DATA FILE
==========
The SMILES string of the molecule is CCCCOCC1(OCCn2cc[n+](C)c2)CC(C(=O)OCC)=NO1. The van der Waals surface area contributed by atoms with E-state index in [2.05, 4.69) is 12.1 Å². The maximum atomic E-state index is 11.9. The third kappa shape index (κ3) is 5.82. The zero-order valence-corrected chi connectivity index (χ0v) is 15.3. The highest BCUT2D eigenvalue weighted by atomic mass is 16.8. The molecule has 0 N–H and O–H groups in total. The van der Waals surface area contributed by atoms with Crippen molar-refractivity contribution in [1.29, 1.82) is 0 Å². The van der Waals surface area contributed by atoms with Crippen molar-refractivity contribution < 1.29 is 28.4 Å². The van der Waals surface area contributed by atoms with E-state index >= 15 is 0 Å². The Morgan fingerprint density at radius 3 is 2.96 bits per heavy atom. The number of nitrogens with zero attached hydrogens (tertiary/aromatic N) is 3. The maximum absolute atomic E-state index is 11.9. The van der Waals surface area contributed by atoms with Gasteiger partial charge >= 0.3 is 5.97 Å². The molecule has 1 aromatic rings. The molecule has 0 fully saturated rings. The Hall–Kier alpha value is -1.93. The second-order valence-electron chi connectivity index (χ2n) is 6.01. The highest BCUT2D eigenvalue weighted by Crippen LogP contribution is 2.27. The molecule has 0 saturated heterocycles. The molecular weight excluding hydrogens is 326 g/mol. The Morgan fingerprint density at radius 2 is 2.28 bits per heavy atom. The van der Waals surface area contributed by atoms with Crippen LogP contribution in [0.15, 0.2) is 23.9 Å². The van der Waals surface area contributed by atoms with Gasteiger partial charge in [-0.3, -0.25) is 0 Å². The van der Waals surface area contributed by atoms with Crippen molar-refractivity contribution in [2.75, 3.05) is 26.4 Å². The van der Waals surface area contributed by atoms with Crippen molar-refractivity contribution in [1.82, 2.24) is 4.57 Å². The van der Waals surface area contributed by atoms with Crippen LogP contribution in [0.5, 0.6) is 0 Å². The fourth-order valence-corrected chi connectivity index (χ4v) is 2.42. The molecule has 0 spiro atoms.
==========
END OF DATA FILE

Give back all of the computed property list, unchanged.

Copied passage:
The SMILES string of the molecule is CCCCOCC1(OCCn2cc[n+](C)c2)CC(C(=O)OCC)=NO1. The van der Waals surface area contributed by atoms with E-state index in [2.05, 4.69) is 12.1 Å². The maximum atomic E-state index is 11.9. The third kappa shape index (κ3) is 5.82. The zero-order valence-corrected chi connectivity index (χ0v) is 15.3. The highest BCUT2D eigenvalue weighted by atomic mass is 16.8. The molecule has 0 N–H and O–H groups in total. The van der Waals surface area contributed by atoms with Crippen molar-refractivity contribution in [1.29, 1.82) is 0 Å². The van der Waals surface area contributed by atoms with Crippen molar-refractivity contribution < 1.29 is 28.4 Å². The van der Waals surface area contributed by atoms with E-state index >= 15 is 0 Å². The Morgan fingerprint density at radius 3 is 2.96 bits per heavy atom. The number of nitrogens with zero attached hydrogens (tertiary/aromatic N) is 3. The maximum absolute atomic E-state index is 11.9. The van der Waals surface area contributed by atoms with Gasteiger partial charge >= 0.3 is 5.97 Å². The molecule has 1 aromatic rings. The molecule has 0 fully saturated rings. The Hall–Kier alpha value is -1.93. The second-order valence-electron chi connectivity index (χ2n) is 6.01. The highest BCUT2D eigenvalue weighted by Crippen LogP contribution is 2.27. The molecule has 0 saturated heterocycles. The molecular weight excluding hydrogens is 326 g/mol. The Morgan fingerprint density at radius 2 is 2.28 bits per heavy atom. The van der Waals surface area contributed by atoms with Crippen LogP contribution in [0.15, 0.2) is 23.9 Å². The van der Waals surface area contributed by atoms with Gasteiger partial charge in [-0.3, -0.25) is 0 Å². The van der Waals surface area contributed by atoms with Crippen molar-refractivity contribution in [2.75, 3.05) is 26.4 Å². The van der Waals surface area contributed by atoms with Crippen molar-refractivity contribution in [1.82, 2.24) is 4.57 Å². The van der Waals surface area contributed by atoms with Crippen LogP contribution in [0.5, 0.6) is 0 Å². The fourth-order valence-corrected chi connectivity index (χ4v) is 2.42. The molecule has 0 spiro atoms.